OUTDOORS NOTEBOOK; Swordfish Permits Given OK by Feds

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Byline: JIM SUTTON

The National Marine Fisheries Service has issued exempted fishing permits to three commercial swordfish longliners for "research" purposes off Florida's East Coast and the Charleston Bump. Despite heated objections, the NMFS has reopened these areas that were closed in 2000 after a lawsuit filed by conservation groups.

The permit approval was given for different reasons, including determining whether protected areas are working.

"You do not need a bogus research program to make the determination that the removal of the swordfish longline fleet triggered a dramatic rebound of the pelagic fisheries," said Coastal Conservation Association's Florida Executive Director, Ted Forsgren. "These research permits are just part of the NMFS plan to put the longline fleet back into protected areas... There are elements within the agency that favor large-scale take by limited numbers of commercial boats."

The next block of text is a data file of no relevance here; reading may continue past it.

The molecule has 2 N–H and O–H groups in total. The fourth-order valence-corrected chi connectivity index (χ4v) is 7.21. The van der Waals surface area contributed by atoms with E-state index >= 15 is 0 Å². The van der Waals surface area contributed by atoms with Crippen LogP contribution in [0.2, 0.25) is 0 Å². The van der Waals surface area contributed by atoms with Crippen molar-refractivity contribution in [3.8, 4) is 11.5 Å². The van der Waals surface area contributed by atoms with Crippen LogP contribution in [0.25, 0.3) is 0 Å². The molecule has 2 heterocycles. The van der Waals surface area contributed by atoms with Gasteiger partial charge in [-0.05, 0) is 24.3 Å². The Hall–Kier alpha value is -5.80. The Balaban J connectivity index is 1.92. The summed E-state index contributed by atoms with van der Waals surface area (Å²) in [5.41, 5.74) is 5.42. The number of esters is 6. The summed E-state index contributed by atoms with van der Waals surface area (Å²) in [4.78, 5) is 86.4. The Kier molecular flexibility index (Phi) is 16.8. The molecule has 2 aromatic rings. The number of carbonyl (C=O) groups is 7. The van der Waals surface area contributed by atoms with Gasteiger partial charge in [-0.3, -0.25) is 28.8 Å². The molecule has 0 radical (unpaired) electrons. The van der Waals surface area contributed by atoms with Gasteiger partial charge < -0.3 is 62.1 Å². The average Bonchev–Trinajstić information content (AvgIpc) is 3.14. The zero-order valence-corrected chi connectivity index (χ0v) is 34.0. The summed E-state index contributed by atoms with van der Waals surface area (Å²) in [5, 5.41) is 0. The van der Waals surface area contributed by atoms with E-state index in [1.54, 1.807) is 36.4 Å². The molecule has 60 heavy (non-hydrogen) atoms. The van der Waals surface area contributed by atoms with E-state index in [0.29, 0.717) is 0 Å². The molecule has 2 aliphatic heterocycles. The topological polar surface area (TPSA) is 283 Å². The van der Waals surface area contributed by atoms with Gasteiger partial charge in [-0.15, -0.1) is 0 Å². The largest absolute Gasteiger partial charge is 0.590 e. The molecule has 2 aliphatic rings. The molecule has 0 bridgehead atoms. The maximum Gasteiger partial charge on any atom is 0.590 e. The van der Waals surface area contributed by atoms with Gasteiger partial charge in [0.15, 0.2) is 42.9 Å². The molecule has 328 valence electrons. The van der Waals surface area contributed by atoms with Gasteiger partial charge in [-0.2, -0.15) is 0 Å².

FWC STUDIES RULE CHANGES

The Florida Fish and Wildlife Conservation Commission meets Feb. 6-7 at the Bay Point Marriot Resort in Panama City Beach.

Items for discussion include: Changing the definition of nuisance wildlife and categorizing wild hogs as free-roaming hogs that legally can't be claimed as domestic hogs in private ownership; increased recreational use permit fees for four wildlife management areas, including Twelve-Mile Swamp; black bass and speckled perch size limits changes on Lake Okeechobee; a final public hearing on new rules reducing the recreational bag limit on Gulf snapper from four to two and establishing a zero bag limit for captains and crews of charter boats and reducing the recreational season for snapper in the Gulf from April 15-Oct 30 to June 1- Sept. …